Do I or Don’t I: The “Send it To Auction” Gamble

Feb 25 2010

It happens to me every few days.   There is an email saying “Congratulations, someone has made an offer on xxxxxx”  I set my minimum offers low on many of my domains for two reasons.  One, I’m open to any offer regardless of how low, it only takes a few minutes to say no.  Two, in the info about each domain there is a “previous offers for this domain” section and I like it to look like it’s in high demand.  They don’t know that it’s a $10,000 domain that’s received 40 $200 offers.

Here lies the fun and games.  I feel that Sedo auctions represent the closest thing to the true value of a domain. Sure, there are good and bad deals that pass through but in general, it’s worth what it sells for on Sedo. When you get an offer at Sedo you can negotiate.  At any point you receive an offer from the other party you can send it to auction.  If you counter offer and they don’t respond or cancel the negotiation, you cannot send it to auction.  Once they have made an offer you can either counter, take the offer, or send it to auction with the guaranteed sale to the original bidder  if the domain doesn’t receive a higher bid.  This sounds like a no brainer if the offer is high enough.  You would think you have nothing to lose….except that 50% of the time if you send it to auction and get no bids, the original offer never pays….ie backs out.

This where the art of the Sedo negotiation comes in.   You have to know the real value of the domain .  If the true value is much higher than the bid and they walk away on your counter, then you did fine.  If you get greedy and counter too high and they walk away, you lost money.  If you take the offer and it’s less that the real value and you could have sent it to auction, you lost money. If you received a fair value, sent it to auction and received no bids and they walk away, you lost money.  If you received an OK bid, sent it to auction and the price went for a lot more,  you played it perfect.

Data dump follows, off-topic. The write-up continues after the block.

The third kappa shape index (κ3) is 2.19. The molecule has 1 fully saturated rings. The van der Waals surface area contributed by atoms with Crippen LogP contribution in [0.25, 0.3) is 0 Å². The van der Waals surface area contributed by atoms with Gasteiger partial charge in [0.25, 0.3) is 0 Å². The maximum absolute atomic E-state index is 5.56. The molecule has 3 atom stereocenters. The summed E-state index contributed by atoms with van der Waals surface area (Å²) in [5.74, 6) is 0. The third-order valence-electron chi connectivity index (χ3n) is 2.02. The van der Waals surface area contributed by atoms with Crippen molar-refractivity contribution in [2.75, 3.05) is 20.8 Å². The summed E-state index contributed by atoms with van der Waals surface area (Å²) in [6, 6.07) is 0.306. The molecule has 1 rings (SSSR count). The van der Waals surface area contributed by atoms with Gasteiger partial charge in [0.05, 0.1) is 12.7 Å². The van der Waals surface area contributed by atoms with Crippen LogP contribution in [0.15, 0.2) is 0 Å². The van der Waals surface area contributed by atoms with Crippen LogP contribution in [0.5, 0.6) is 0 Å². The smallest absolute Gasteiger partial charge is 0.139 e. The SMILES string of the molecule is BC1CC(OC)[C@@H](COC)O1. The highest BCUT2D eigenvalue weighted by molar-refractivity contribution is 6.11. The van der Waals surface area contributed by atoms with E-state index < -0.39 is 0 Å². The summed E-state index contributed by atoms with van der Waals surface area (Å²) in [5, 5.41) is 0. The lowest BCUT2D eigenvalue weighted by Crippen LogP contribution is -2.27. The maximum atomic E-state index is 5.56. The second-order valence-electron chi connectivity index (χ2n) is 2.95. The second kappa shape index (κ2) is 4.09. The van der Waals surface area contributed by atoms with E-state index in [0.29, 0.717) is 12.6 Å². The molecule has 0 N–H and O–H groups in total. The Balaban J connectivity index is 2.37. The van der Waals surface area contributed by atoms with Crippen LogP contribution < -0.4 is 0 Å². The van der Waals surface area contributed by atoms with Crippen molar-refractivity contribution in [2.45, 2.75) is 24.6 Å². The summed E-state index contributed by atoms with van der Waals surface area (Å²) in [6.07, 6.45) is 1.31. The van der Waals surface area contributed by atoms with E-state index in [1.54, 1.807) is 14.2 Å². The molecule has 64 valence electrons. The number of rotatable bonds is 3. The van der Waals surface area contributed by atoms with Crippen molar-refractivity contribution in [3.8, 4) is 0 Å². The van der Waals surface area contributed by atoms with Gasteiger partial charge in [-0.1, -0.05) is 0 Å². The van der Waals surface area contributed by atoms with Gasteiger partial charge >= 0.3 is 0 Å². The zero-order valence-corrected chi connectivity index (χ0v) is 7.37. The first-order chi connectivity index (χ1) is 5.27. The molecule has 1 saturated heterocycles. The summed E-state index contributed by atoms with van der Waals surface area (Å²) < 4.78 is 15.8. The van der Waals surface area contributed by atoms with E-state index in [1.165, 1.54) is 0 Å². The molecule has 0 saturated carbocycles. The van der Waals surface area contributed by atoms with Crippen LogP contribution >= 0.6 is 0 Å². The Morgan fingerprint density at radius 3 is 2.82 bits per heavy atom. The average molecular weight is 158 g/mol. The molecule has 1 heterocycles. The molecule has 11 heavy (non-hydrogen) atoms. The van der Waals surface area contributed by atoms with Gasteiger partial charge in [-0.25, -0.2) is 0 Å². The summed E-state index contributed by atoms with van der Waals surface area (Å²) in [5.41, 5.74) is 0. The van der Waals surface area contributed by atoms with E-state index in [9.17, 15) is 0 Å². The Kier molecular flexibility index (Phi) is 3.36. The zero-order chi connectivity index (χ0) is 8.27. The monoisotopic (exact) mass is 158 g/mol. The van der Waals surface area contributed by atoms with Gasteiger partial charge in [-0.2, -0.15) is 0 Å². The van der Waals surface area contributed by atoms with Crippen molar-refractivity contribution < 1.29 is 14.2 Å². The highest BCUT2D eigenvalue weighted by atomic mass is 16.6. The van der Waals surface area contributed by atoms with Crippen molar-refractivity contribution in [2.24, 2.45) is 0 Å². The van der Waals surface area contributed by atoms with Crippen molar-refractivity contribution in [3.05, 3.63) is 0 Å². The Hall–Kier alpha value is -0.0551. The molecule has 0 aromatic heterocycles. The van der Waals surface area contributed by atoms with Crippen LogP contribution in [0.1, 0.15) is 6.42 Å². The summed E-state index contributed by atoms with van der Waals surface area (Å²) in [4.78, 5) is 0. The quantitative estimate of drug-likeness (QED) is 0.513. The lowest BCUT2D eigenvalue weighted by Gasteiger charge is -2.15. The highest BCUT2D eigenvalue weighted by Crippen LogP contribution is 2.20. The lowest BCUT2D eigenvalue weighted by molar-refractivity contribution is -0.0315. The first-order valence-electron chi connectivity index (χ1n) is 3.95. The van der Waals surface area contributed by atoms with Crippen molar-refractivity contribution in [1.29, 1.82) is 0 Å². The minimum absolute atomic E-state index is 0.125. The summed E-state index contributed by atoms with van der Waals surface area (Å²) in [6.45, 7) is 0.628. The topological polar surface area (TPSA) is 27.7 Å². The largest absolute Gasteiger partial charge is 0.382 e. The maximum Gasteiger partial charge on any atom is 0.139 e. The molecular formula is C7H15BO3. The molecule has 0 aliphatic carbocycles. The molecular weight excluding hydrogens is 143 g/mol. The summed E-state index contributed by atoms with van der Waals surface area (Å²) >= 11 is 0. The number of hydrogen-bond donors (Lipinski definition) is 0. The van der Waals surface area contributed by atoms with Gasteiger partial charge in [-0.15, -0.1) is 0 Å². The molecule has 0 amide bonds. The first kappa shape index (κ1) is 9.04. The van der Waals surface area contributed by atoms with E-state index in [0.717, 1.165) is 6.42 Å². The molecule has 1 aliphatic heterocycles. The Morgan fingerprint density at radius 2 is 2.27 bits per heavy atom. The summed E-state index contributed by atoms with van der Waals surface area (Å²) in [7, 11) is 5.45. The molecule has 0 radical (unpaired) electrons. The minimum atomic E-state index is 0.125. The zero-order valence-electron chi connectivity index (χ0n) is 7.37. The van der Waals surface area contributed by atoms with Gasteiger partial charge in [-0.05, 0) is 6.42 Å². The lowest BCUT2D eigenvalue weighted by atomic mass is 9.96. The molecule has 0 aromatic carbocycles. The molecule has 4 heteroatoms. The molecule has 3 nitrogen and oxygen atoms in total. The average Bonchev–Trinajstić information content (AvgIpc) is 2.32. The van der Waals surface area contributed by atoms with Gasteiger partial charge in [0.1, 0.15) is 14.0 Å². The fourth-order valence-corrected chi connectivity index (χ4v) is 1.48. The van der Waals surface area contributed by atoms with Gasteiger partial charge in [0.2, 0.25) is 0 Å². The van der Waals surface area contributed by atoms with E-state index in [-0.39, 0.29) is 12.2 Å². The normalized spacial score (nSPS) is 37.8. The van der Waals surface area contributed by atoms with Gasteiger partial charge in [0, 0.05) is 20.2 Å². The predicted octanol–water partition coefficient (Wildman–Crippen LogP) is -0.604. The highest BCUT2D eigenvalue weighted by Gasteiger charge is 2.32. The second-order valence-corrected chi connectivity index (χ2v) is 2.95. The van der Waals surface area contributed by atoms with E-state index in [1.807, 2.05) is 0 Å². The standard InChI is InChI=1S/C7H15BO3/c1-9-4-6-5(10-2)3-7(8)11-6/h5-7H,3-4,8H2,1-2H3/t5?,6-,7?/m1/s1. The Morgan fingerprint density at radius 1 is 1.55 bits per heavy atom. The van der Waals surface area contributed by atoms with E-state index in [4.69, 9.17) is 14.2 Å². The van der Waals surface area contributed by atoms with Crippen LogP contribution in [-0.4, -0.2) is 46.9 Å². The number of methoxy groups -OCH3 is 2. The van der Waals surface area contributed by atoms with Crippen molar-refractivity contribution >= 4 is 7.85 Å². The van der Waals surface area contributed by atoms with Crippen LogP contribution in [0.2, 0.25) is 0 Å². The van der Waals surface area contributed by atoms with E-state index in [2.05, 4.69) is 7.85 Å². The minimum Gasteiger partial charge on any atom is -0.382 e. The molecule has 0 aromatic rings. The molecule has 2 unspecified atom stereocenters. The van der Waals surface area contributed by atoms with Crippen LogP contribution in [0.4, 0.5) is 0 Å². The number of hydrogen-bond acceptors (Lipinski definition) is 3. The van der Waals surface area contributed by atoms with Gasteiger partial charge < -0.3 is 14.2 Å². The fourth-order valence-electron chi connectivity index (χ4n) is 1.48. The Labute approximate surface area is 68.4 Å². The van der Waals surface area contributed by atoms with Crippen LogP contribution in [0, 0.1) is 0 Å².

What I’ve found with most domainers is they really have no idea of the value of their domain.  They leave so much money on the table thinking it’s worth more money than it is. I’m not talking premium generics, I’m talking about the rest.  Those $500-$2000 domains or especially those $200-$1000 domains.  They paid $100, could walk away with $500 and they get greedy.  Any other business would die for 50% return but not domainers, most won’t sell for less than hundreds of percent return.  In my opinion, you play the Sedo offer correctly and you will always win or at least you will always receive a fair price.  The key to how much or if you make money is what you paid.

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Outsmarting the Dumb, Outworking the Smart

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1 comment

  1. DNyap

    The opposite can happen. Last week I received a Sedo $1,000 offer for a .com domain which I was going to drop. I sent it to auction in shock and received no more bids.

    I should have investigated and discovered that the buyer is selling something (no TM issues) with the same name. With hindsight, there was no competition, so an auction was a waste of time, the buyer just wanted this exact domain.

    Luckily the sale completed at $1,000, but I can’t help thinking what would have happened if I countered with $1m 🙂

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